A Dwelling Place for Life

Psalm 90

By John Grimm

We see much of God in this psalm.  He is our dwelling place; is everlasting; can have anger; has wrath; has compassion; has steadfast love. He has glorious power and has favor.  We see how we start with him, then we aggravate him, and then we plead for his blessing upon us.  What an ebb and flow we go through!

We find ourselves away from God in this life because of our sin and iniquity.  We find ourselves near God in this life because of his compassion.  Maybe in our lives, we will stay closer to the Lord our God.  It is better to know the favor of the Lord our God than it is to know his wrath.

One line of thought through this psalm is trouble.  We have toil and trouble, and we have seen evil.  Yes, living our lives brings more than enough concern about toil, trouble and evil.  When we are not the cause of toil, trouble and evil, staying close to the Lord can be easier for us to do.  However, when we are the cause of our own toil, trouble and evil, we realize we are the ones who have separated ourselves from God.  It sure would be nice to live our 70 or 80 years close to God.  This choice is ours.  As the Lord turns to us, then we learn to turn to God. 

This Advent of 2021 sounds like a suitable time to turn to the Lord.  Will we accept the favor of God, or we will continue to feel his wrath?  It looks like that if the Lord is our dwelling place, toil, trouble and evil do not keep us from knowing the favor of the Lord our God.

God, we have turned from you.  Your wrath is justified against us.  We need you to get through this life.  As we live in you, let us know your steadfast love.  In the name of Jesus, we pray.  Amen.

On Brevity and Eternity

By Chuck Griffin
LifeTalk Editor

Psalm 90:12: “Teach us to realize the brevity of life, so that we may grow in wisdom.”


The psalter reading for today is actually much longer, but sometimes one verse really leaps out.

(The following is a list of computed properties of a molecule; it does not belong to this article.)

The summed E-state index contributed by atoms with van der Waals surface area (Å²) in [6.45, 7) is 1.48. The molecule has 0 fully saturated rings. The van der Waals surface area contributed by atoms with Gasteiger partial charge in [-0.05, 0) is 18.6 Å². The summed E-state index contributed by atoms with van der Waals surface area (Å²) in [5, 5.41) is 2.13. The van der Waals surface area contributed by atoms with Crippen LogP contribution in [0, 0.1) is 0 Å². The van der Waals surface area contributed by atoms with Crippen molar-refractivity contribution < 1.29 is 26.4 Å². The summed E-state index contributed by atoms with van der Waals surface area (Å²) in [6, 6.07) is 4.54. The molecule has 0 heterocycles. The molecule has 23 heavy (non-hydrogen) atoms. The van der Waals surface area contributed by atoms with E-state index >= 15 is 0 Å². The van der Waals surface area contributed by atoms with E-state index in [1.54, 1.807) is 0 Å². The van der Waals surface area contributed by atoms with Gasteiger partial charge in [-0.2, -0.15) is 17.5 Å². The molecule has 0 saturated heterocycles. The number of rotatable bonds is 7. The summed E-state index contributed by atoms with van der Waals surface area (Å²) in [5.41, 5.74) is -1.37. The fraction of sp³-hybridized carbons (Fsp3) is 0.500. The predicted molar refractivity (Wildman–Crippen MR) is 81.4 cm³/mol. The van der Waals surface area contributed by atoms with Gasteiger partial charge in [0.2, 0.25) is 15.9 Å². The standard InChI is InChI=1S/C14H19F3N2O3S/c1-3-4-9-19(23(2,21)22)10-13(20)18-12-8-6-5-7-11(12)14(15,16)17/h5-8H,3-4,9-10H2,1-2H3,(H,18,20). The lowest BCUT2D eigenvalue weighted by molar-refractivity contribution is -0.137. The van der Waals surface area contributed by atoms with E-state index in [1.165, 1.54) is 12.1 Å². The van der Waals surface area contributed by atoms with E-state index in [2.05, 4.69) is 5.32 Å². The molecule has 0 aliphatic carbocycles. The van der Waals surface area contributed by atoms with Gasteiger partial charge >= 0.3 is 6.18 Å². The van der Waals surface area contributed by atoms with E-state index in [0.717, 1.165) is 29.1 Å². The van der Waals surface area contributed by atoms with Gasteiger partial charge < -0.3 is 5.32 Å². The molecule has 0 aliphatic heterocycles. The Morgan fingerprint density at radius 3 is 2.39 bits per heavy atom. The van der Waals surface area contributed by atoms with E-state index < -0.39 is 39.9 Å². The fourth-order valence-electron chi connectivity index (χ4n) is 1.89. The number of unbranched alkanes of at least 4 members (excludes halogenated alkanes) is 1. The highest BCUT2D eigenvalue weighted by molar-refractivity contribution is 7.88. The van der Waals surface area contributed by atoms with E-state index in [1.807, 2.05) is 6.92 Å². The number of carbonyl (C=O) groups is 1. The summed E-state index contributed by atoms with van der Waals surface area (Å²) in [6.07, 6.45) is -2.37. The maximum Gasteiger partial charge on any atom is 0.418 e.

This one little verse also brings to mind other Bible verses about how short life can seem. For example, James 4:14: “How do you know what your life will be like tomorrow? Your life is like the morning fog—it’s here a little while, then it’s gone.”

Or 1 Peter 1:24: “As the Scriptures say, ‘People are like grass; their beauty is like a flower in the field. The grass withers and the flower fades.'”

Having passed the age of 50 a few years ago, I’ve noticed how these verses become more poignant and pointed. Not that there are guarantees at any age—as a young reporter covering crime and disasters, I learned that life can be surprisingly fragile. We are blessed with each new day we receive.

It’s just that for me, anyway, crossing 50 made me more mindful of how quickly life goes by. Awareness of life’s brevity does bring a certain focus to the mind, and with focus there is the possibility of new wisdom.

Regarding that 1 Peter quote above: Pulled out like that, it lacks context. Peter is being much more hopeful than we might initially think.

Yes, earthly life seems to fly by, but Peter talks about the shortness of life in the context of being “born again.” He notes that the Christian life is rooted in the word of God—the divinely given message that declares Jesus Christ to be Lord and Savior—and in doing so, he also uses the word “eternal.”